At the annual Azimut Benetti Yachtmaster collaboration of superyacht captains, it seems crew quality is the order of the day.
Speaking on stage as part of a series of interviews during the event, Captain Bruce Handyside, master of successful 50m charter vessel JO, explains that the secret to his success is the quality of the crew working for him.
While being lucky enough to work for a personable owner, who is regularly on board to encourage the team, he said the key factor was his "motivated crew." Acknowledging how tough the Mediterranean season is for a busy charter yacht, "it's important to pick your crew well", he said.
"Our crew is fantastic and they get on well off the boat. The crew is the key to our success (which equates to 80 per cent repeat business) and I put this down to the continuity of crew."
The Yachmaster event brings together captains from around the world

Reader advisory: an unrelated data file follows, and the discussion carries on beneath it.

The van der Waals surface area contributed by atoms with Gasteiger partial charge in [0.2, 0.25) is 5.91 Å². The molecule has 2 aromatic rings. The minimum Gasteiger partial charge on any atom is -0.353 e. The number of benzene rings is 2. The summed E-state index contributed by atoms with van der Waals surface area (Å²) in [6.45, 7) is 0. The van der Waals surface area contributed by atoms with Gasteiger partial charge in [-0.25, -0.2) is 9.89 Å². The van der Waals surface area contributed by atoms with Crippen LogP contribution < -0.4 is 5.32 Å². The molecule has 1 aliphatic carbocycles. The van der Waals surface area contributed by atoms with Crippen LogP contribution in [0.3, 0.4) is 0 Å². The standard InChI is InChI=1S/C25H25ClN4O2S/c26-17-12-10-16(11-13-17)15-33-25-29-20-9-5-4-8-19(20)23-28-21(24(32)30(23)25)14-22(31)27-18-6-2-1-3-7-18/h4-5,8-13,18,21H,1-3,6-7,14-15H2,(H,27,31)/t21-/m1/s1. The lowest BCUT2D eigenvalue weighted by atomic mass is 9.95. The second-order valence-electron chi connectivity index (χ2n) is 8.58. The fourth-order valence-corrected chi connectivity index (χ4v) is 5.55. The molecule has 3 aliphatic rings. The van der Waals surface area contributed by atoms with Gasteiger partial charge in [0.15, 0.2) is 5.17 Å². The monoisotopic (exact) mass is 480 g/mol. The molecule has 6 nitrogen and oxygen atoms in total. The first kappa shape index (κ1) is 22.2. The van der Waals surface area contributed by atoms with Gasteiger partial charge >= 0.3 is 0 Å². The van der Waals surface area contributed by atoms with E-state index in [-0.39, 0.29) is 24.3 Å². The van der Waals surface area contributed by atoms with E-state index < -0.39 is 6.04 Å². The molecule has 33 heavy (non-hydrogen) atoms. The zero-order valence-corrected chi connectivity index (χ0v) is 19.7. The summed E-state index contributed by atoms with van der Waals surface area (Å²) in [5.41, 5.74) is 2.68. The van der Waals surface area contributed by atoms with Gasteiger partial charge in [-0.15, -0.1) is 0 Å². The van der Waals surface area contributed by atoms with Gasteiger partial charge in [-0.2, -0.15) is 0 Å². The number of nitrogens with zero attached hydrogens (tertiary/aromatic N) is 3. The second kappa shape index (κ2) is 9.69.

The subject of crew quality, which increasingly appears to be a thorn in the industry's side, continued into the afternoon 'Crew Management' workshop, led by Benetti's Alessandro Gallifuoco, alongside John Cook and Andrew Schofield. The attendant captains were asked for their preferred recruitment method in a sector plagued by short-termism. And ironically, despite the demand for greater quality, the majority opinion was that 'gut feeling' and personal interaction were still the key factors in choosing crew.
Fraser Yachts' executive chairman, Roberto Giorgi imparted his substantial experience from the commercial realm, highlighting the effectiveness of psychometric testing, "when you want to turn a number two into a number one", a view echoed by Cook. And this was an important point: the crucial consideration in this process is acquiring an individual that is motivated by a career in crewing, not just the fastest route to a master's ticket.
However, there was something of a consensus among the captains that recruitment services did not provide the same level of scrutiny as a traditional one-on-one. The feeling was that personal interaction is key to ascertaining how someone will respond in a crisis. Opinion remained divided on whether personality should win out over technical proficiency and qualifications.
It seems then, that in an industry traditionally driven by networking and relationships, the route to getting the best person for the job is still very much down to the individual captain.